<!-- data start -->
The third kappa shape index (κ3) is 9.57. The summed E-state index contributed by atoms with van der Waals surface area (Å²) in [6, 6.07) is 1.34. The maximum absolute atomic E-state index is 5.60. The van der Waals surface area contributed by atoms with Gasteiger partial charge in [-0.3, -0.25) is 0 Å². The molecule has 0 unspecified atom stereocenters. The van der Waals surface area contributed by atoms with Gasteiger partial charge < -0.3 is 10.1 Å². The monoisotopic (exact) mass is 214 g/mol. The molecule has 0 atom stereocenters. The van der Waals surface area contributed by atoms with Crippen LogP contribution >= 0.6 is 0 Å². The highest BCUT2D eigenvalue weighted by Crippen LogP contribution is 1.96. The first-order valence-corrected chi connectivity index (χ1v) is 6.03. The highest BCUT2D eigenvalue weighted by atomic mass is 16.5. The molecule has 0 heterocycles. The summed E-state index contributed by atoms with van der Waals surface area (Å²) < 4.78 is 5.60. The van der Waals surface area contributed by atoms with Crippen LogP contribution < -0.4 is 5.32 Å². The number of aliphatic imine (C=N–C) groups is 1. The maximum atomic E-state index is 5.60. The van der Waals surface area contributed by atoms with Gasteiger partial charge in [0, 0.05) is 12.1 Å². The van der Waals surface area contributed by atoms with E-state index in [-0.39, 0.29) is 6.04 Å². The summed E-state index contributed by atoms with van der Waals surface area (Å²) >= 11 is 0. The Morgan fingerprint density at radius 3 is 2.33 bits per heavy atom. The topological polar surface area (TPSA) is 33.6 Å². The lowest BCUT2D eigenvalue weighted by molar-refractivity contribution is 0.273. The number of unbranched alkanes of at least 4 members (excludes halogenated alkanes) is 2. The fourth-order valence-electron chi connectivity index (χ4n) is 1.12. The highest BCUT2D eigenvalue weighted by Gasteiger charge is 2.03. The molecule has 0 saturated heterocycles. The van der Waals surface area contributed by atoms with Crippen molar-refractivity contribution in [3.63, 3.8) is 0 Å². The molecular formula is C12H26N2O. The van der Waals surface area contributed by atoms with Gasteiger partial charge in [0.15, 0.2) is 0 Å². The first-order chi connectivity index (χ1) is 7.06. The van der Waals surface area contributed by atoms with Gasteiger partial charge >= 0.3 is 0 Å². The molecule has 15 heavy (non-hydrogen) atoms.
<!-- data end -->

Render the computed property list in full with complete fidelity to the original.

The third kappa shape index (κ3) is 9.57. The summed E-state index contributed by atoms with van der Waals surface area (Å²) in [6, 6.07) is 1.34. The maximum absolute atomic E-state index is 5.60. The van der Waals surface area contributed by atoms with Gasteiger partial charge in [-0.3, -0.25) is 0 Å². The molecule has 0 unspecified atom stereocenters. The van der Waals surface area contributed by atoms with Gasteiger partial charge < -0.3 is 10.1 Å². The monoisotopic (exact) mass is 214 g/mol. The molecule has 0 atom stereocenters. The van der Waals surface area contributed by atoms with Crippen LogP contribution >= 0.6 is 0 Å². The highest BCUT2D eigenvalue weighted by Crippen LogP contribution is 1.96. The first-order valence-corrected chi connectivity index (χ1v) is 6.03. The highest BCUT2D eigenvalue weighted by atomic mass is 16.5. The molecule has 0 heterocycles. The summed E-state index contributed by atoms with van der Waals surface area (Å²) < 4.78 is 5.60. The van der Waals surface area contributed by atoms with Crippen LogP contribution < -0.4 is 5.32 Å². The number of aliphatic imine (C=N–C) groups is 1. The maximum atomic E-state index is 5.60. The van der Waals surface area contributed by atoms with Gasteiger partial charge in [0, 0.05) is 12.1 Å². The van der Waals surface area contributed by atoms with E-state index in [-0.39, 0.29) is 6.04 Å². The summed E-state index contributed by atoms with van der Waals surface area (Å²) >= 11 is 0. The Morgan fingerprint density at radius 3 is 2.33 bits per heavy atom. The topological polar surface area (TPSA) is 33.6 Å². The lowest BCUT2D eigenvalue weighted by molar-refractivity contribution is 0.273. The number of unbranched alkanes of at least 4 members (excludes halogenated alkanes) is 2. The fourth-order valence-electron chi connectivity index (χ4n) is 1.12. The highest BCUT2D eigenvalue weighted by Gasteiger charge is 2.03. The molecule has 0 saturated heterocycles. The van der Waals surface area contributed by atoms with Crippen molar-refractivity contribution in [3.63, 3.8) is 0 Å². The molecular formula is C12H26N2O. The van der Waals surface area contributed by atoms with Gasteiger partial charge in [0.15, 0.2) is 0 Å². The first-order chi connectivity index (χ1) is 7.06. The van der Waals surface area contributed by atoms with Gasteiger partial charge >= 0.3 is 0 Å². The molecule has 15 heavy (non-hydrogen) atoms.